We reached the east coast of the island and had a dip on that side. The beach was nice, but there was a bit of a tidal current and the water was murky. We continued driving inland to then loop back and ran into the first police checkpoint. They were not convinced by out note, but very friendly and when reassure our tanks were full they let us drive on ... and ran into the second checkpoint only a few km down the road.
These guys were not so friendly. One of then, the bad cop, was accusing all 3 drivers of several offences: not being able to present a valid licence (apparently it has to be a class A), not being able to present a permit, etc... He wrote all charges down into a notebook that had the Eifel tower on the cover, insisting that we are now all suspects, there needs to be an investigation and that we had to appear in court the next day.
Noting down Shu's offences was amusing. First he got stuck on the name, then on the country, and finally concluded Shu should just say he was from Guinea. In the meantime his college, the good cop, was telling us how good fiends we all were and and that court would be a big problem, but we could solve this as a small problem - "you understand?" We weren't really up to bribing anyone and didn't have the cash for it anyway, so we did not understand.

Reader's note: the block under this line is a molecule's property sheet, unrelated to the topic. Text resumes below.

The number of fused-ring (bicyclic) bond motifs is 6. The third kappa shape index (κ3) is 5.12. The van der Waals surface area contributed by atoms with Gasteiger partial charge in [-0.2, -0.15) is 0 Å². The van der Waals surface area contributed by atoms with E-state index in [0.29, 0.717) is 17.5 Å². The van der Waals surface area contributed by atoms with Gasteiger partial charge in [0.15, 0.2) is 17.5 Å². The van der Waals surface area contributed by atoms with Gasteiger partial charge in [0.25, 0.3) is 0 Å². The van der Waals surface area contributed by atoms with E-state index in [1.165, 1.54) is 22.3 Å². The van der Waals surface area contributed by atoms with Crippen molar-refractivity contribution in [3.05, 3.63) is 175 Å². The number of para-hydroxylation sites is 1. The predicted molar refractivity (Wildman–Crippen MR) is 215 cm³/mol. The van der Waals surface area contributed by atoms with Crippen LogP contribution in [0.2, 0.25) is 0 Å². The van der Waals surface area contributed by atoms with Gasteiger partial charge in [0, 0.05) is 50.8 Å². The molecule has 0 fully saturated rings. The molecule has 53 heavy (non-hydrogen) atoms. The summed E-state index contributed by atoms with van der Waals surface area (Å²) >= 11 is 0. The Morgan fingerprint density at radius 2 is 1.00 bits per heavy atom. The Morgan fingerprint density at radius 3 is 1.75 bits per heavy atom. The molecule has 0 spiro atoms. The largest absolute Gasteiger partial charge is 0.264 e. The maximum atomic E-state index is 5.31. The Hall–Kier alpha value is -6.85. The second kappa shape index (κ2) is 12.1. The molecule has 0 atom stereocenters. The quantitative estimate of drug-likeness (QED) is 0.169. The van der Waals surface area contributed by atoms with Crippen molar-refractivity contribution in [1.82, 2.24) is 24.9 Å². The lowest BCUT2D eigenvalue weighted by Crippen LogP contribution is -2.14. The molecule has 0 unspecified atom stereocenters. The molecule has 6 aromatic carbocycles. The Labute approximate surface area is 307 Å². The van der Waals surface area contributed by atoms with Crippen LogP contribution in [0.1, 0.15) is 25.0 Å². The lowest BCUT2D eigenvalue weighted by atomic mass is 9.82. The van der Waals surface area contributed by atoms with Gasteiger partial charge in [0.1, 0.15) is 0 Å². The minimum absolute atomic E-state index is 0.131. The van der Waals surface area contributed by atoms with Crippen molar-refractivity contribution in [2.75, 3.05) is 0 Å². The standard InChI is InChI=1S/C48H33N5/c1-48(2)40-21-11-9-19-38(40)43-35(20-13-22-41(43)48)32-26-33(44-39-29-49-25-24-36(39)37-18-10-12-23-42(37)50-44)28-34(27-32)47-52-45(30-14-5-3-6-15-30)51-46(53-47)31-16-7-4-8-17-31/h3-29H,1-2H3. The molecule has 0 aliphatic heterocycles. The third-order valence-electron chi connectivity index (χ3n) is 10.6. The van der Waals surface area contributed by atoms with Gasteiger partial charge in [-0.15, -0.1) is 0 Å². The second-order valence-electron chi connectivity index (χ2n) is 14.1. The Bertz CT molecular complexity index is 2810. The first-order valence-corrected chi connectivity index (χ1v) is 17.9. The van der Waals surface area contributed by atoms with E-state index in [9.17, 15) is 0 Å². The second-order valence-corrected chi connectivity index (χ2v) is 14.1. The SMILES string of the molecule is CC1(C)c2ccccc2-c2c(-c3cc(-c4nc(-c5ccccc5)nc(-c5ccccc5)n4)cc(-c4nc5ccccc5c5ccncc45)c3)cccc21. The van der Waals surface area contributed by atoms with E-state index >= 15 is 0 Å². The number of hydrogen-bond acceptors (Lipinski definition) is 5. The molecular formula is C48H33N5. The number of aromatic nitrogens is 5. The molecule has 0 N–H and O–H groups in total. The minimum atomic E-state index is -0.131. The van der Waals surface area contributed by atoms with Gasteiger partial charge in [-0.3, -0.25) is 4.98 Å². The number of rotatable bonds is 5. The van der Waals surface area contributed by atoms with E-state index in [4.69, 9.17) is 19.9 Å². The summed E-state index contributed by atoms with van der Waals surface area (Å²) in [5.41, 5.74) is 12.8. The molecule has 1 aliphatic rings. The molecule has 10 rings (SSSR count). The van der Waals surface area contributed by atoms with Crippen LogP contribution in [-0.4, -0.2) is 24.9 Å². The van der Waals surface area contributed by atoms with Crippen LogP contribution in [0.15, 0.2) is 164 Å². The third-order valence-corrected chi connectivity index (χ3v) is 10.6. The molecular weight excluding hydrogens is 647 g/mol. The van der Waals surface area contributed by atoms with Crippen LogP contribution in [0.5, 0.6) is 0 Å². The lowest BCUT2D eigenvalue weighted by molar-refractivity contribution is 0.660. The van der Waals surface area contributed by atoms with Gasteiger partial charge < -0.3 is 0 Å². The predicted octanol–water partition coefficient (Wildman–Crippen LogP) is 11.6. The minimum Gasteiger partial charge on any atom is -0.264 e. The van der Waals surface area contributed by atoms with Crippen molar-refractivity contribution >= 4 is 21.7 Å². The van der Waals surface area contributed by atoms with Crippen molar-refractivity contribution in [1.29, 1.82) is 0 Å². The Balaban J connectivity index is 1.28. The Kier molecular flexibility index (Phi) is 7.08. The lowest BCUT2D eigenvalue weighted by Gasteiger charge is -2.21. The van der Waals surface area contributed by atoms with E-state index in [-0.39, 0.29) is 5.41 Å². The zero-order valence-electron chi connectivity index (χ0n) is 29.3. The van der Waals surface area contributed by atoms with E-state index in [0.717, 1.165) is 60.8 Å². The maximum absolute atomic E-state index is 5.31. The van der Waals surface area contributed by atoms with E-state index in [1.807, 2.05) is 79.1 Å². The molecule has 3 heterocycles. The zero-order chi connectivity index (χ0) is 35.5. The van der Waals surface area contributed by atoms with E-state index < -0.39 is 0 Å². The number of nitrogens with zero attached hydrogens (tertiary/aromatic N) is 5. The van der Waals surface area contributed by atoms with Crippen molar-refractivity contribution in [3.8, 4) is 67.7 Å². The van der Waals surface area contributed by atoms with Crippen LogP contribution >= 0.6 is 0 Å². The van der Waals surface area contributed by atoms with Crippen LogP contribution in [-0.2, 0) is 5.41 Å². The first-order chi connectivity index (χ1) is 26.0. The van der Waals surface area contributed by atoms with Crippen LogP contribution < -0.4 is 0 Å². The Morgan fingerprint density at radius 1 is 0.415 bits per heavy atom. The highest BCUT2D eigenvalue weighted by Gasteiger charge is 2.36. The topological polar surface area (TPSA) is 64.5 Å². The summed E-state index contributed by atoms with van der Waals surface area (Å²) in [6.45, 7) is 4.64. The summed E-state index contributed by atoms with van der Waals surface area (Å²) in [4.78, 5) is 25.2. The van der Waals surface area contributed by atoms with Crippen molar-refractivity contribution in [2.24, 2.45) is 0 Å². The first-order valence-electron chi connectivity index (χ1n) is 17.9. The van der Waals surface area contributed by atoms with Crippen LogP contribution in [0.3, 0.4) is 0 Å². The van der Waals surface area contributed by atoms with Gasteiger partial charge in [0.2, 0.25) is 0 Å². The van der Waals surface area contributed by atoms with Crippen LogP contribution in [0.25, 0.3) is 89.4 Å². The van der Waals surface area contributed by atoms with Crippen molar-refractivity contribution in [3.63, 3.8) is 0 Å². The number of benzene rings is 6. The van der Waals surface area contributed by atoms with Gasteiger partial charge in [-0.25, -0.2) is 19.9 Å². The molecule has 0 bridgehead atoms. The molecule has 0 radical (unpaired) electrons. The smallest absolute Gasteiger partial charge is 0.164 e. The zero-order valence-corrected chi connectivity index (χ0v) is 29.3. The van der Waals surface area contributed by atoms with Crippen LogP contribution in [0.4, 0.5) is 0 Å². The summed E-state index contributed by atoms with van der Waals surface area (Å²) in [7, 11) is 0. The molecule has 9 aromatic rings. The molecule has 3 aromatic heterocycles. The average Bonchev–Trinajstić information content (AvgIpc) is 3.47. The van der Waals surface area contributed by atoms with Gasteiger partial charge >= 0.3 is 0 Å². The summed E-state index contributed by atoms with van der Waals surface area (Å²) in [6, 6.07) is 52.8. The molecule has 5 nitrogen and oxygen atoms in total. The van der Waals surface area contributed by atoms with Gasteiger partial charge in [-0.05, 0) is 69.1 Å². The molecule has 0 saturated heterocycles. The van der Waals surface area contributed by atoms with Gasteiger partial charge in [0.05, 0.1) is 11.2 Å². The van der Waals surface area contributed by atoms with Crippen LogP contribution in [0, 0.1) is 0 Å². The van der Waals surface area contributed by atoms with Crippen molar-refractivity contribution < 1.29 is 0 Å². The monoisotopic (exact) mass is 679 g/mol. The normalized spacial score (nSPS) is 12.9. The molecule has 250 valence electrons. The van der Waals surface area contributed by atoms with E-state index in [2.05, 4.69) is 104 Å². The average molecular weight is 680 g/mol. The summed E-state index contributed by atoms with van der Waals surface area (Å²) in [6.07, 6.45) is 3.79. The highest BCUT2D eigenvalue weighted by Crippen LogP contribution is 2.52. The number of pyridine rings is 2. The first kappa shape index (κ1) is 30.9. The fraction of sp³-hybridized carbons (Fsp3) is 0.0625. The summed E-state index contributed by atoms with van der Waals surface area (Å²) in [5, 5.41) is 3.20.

Bad cop was saying he would keep the licences and the bikes, and it is not his obligation to care about how we got home. Good cop was suggesting a coke and some biscuits could solve the small problem. I offered him half a bottle of water, but the problem seemed to be too big for that.
We called the number we were given for help, telling them to arrange transport for us and they fucked up the permits. It was the guy who owns the motorbikes and he was not happy with the bikes being held hostage, and wanted us to to way a bribe. He talked to the police who were very agitated. Apparently the policeman told him to tell us to bribe him, but we are not so sure that is what was really discussed. We found out they were playing a game with us the get bribes, while one of them was actually upset about the way we got the permit (suspecting someone made money along the way).
After a while they got tired of the story and bad cop suggested he would confiscate our licences so that he can ensure we apear at the court the next day, but we can continue riding back so we do not get stranded. We pointed out that we cannot agree to that since we would be in bigger trouble at the next checkpoint if we did not have licences anymore. After another phone call to our contact and two hours in total (Shu casually commenting "booooring!") he gave up, handed back the licences and half heartedly told us to show up at the Mkokotoui police station at "38" the next morning. We turned around to avoid any further unknown checkpoints and got the hell out of there.
The sun was already low and Shu's dashboard was not working so we rushed in a sunset drive back to the resort. We just met the tourism office lady on the way home, complained about the permit and made her promise she would go to the police station for us (doubt she did).
Finally we had some food. The crappy waiters were not there that day and we had a good-looking guy that impressed us so much by actually being a waiter that it dominated our conversation. 3300TSH tip!